This is the next in a collection of posts where I want to highlight ways we can use SQLite as the database engine for our Rails applications without giving up key features or power. In this post, I want to discuss one of the most often discussed disadvantages of SQLite—disaster recovery—and how to address it.
Ben Johnson is one of my favorite people in the SQLite ecosystem, and he put the point well:
So why is SQLite considered a “toy” database in the application development world and not a production database?
The biggest problem with using SQLite in production is disaster recovery. If your server dies, so does your data. That’s… not good.
The fact that SQLite uses a file on the local filesystem is one of the great double-edged sword that makes it so divisive. On the one hand, having a local file completely remove network latency from queries, which is often the primary performance bottleneck for web applications. Additionally, having your database simply be a single file allows for unique possibilities when it comes to managing your application database, like using branch-specific databases. Plus, this makes the operational complexity of your web application noticably simpler, as you don't need to run a separate server for you database. In future posts in this series, I will get into other benefits that come from SQLite's simplicity as a normal file on the filesystem.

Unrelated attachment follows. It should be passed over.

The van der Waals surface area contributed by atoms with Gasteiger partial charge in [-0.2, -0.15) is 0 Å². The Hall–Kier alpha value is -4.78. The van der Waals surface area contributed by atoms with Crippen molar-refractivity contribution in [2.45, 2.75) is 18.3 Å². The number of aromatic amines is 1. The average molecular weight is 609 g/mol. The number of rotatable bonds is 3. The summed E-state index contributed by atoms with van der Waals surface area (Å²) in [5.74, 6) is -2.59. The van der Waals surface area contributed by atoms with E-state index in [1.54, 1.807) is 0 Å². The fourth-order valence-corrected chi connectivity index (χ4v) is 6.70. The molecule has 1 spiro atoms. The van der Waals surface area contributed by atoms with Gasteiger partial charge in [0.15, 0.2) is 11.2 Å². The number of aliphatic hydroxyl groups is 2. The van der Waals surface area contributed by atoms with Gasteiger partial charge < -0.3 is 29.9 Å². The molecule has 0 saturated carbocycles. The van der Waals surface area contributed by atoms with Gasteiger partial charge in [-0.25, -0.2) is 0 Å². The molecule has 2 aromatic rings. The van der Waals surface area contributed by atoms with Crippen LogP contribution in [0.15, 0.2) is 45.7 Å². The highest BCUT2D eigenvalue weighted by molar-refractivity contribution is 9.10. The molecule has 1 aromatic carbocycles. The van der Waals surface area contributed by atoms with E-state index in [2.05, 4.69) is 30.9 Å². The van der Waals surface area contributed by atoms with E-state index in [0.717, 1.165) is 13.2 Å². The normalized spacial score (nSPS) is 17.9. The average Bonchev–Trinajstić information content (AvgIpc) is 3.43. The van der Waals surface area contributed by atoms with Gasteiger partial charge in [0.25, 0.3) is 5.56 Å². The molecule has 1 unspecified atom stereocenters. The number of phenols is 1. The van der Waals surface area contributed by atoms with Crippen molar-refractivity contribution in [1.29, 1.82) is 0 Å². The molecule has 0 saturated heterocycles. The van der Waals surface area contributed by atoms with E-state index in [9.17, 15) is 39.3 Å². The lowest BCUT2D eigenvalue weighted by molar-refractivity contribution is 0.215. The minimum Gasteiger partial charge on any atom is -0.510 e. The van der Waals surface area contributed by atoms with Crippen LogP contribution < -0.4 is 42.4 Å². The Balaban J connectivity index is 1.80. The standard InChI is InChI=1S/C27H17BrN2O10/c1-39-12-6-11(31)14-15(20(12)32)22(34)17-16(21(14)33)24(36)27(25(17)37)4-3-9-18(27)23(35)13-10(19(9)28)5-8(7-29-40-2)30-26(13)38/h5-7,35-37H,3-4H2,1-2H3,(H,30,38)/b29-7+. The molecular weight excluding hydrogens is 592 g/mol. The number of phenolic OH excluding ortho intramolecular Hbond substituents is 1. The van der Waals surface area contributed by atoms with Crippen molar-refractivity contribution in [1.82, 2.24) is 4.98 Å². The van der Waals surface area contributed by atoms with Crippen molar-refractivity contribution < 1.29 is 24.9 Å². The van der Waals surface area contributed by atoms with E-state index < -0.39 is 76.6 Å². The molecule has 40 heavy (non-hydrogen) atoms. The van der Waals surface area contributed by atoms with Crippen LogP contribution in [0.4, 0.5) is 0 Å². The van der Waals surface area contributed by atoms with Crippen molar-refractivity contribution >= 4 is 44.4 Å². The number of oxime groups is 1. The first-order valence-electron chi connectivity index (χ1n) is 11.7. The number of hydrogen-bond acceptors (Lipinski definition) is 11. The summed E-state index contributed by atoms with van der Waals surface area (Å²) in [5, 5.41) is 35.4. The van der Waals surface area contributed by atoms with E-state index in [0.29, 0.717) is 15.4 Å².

However, simply being a file on the filesystem is also SQLite's primary weakness. Persistent data storage needs to be persistent; otherwise, it isn't so useful. And I've personally experienced the danger here. I once, somewhat mindlessly while waiting for another application to deploy, renamed an application in a 3rd-party platform-as-a-service provider's dashboard, just to make the app names more consistent. I didn't know that this action in the web dashboard would lead to the PaaS using
rm -rf on the folder that contained my application on their servers to then redeploy under a new folder name. I am using SQLite as my production database for this app, and while I had the database stored in the
/storage directory to keep it safe across deployments, that didn't help at all when the entire parent directory was wiped. That one mindless update in a web UI completely wiped away about 1 years worth of production data. I tried a number of recovery techniques, but nothing worked. The data was lost.
I tell this story because I don't want to gloss over this point—without a clear and strong disaster recovery plan, using SQLite as your production database is dangerous and probably foolish. There are many benefits to SQLite, and I still happily use SQLite as my production database for many applications, including the one above. I ensure, however, that I always have a disaster recovery setup.
In what follows, I want to lay out the backup and recovery setup that I use, and provide you the tools to set this up for yourself.
The quote from Ben Johnson above comes from a blog post on why he created the
Litestream is an essential tool for someone interested in unlocking the power of SQLite for their web application to know and use. So, what is
Litestream? In a single sentence,
Litestream is a streaming replication tool for SQLite databases.
Let's dig into what that means more concretely. From Ben's introductory blog post, we get this fuller description: